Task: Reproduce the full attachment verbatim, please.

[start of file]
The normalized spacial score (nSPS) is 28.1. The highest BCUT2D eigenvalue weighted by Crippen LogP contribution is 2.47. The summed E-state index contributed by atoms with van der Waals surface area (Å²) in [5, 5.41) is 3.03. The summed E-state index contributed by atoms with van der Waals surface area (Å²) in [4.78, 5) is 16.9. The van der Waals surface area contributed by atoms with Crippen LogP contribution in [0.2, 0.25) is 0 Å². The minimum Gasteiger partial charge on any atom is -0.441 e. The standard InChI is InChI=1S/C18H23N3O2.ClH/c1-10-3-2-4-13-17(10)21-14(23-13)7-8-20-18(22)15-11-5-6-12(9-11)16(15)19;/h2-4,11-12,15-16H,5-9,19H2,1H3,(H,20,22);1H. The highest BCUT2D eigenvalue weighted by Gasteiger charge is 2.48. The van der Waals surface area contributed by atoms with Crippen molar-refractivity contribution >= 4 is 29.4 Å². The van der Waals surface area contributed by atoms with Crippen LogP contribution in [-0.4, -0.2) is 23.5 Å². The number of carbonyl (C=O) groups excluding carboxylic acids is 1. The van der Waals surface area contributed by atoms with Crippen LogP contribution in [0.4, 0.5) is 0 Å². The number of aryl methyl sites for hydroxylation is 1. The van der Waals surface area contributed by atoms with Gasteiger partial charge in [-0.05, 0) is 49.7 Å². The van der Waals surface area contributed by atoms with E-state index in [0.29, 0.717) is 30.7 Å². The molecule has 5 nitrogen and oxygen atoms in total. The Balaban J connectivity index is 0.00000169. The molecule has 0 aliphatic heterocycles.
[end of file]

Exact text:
The normalized spacial score (nSPS) is 28.1. The highest BCUT2D eigenvalue weighted by Crippen LogP contribution is 2.47. The summed E-state index contributed by atoms with van der Waals surface area (Å²) in [5, 5.41) is 3.03. The summed E-state index contributed by atoms with van der Waals surface area (Å²) in [4.78, 5) is 16.9. The van der Waals surface area contributed by atoms with Crippen LogP contribution in [0.2, 0.25) is 0 Å². The minimum Gasteiger partial charge on any atom is -0.441 e. The standard InChI is InChI=1S/C18H23N3O2.ClH/c1-10-3-2-4-13-17(10)21-14(23-13)7-8-20-18(22)15-11-5-6-12(9-11)16(15)19;/h2-4,11-12,15-16H,5-9,19H2,1H3,(H,20,22);1H. The highest BCUT2D eigenvalue weighted by Gasteiger charge is 2.48. The van der Waals surface area contributed by atoms with Crippen molar-refractivity contribution >= 4 is 29.4 Å². The van der Waals surface area contributed by atoms with Crippen LogP contribution in [-0.4, -0.2) is 23.5 Å². The number of carbonyl (C=O) groups excluding carboxylic acids is 1. The van der Waals surface area contributed by atoms with Crippen LogP contribution in [0.4, 0.5) is 0 Å². The number of aryl methyl sites for hydroxylation is 1. The van der Waals surface area contributed by atoms with Gasteiger partial charge in [-0.05, 0) is 49.7 Å². The van der Waals surface area contributed by atoms with E-state index in [0.29, 0.717) is 30.7 Å². The molecule has 5 nitrogen and oxygen atoms in total. The Balaban J connectivity index is 0.00000169. The molecule has 0 aliphatic heterocycles.